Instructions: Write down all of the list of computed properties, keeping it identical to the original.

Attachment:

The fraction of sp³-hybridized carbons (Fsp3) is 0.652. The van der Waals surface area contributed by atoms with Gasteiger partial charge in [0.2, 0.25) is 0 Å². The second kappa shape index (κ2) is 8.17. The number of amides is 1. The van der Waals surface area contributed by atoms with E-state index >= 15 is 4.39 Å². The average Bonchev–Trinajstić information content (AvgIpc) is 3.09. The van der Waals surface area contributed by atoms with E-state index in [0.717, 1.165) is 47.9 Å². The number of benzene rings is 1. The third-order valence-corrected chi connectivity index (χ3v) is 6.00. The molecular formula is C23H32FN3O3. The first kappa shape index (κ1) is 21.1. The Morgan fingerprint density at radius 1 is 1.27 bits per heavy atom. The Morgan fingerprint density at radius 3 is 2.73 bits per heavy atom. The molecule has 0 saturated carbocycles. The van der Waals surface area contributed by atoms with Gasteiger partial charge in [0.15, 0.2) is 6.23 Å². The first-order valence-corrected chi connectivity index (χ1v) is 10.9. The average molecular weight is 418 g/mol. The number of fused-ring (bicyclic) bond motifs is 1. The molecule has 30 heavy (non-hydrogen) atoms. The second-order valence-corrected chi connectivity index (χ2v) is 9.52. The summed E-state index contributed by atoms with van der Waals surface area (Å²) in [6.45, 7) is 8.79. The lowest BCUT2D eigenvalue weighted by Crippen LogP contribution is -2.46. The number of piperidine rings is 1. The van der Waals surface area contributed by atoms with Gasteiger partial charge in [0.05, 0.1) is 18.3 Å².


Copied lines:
The fraction of sp³-hybridized carbons (Fsp3) is 0.652. The van der Waals surface area contributed by atoms with Gasteiger partial charge in [0.2, 0.25) is 0 Å². The second kappa shape index (κ2) is 8.17. The number of amides is 1. The van der Waals surface area contributed by atoms with E-state index >= 15 is 4.39 Å². The average Bonchev–Trinajstić information content (AvgIpc) is 3.09. The van der Waals surface area contributed by atoms with E-state index in [0.717, 1.165) is 47.9 Å². The number of benzene rings is 1. The third-order valence-corrected chi connectivity index (χ3v) is 6.00. The molecular formula is C23H32FN3O3. The first kappa shape index (κ1) is 21.1. The Morgan fingerprint density at radius 1 is 1.27 bits per heavy atom. The Morgan fingerprint density at radius 3 is 2.73 bits per heavy atom. The molecule has 0 saturated carbocycles. The van der Waals surface area contributed by atoms with Gasteiger partial charge in [0.15, 0.2) is 6.23 Å². The first-order valence-corrected chi connectivity index (χ1v) is 10.9. The average molecular weight is 418 g/mol. The number of fused-ring (bicyclic) bond motifs is 1. The molecule has 30 heavy (non-hydrogen) atoms. The second-order valence-corrected chi connectivity index (χ2v) is 9.52. The summed E-state index contributed by atoms with van der Waals surface area (Å²) in [6.45, 7) is 8.79. The lowest BCUT2D eigenvalue weighted by Crippen LogP contribution is -2.46. The number of piperidine rings is 1. The van der Waals surface area contributed by atoms with Gasteiger partial charge in [0.05, 0.1) is 18.3 Å².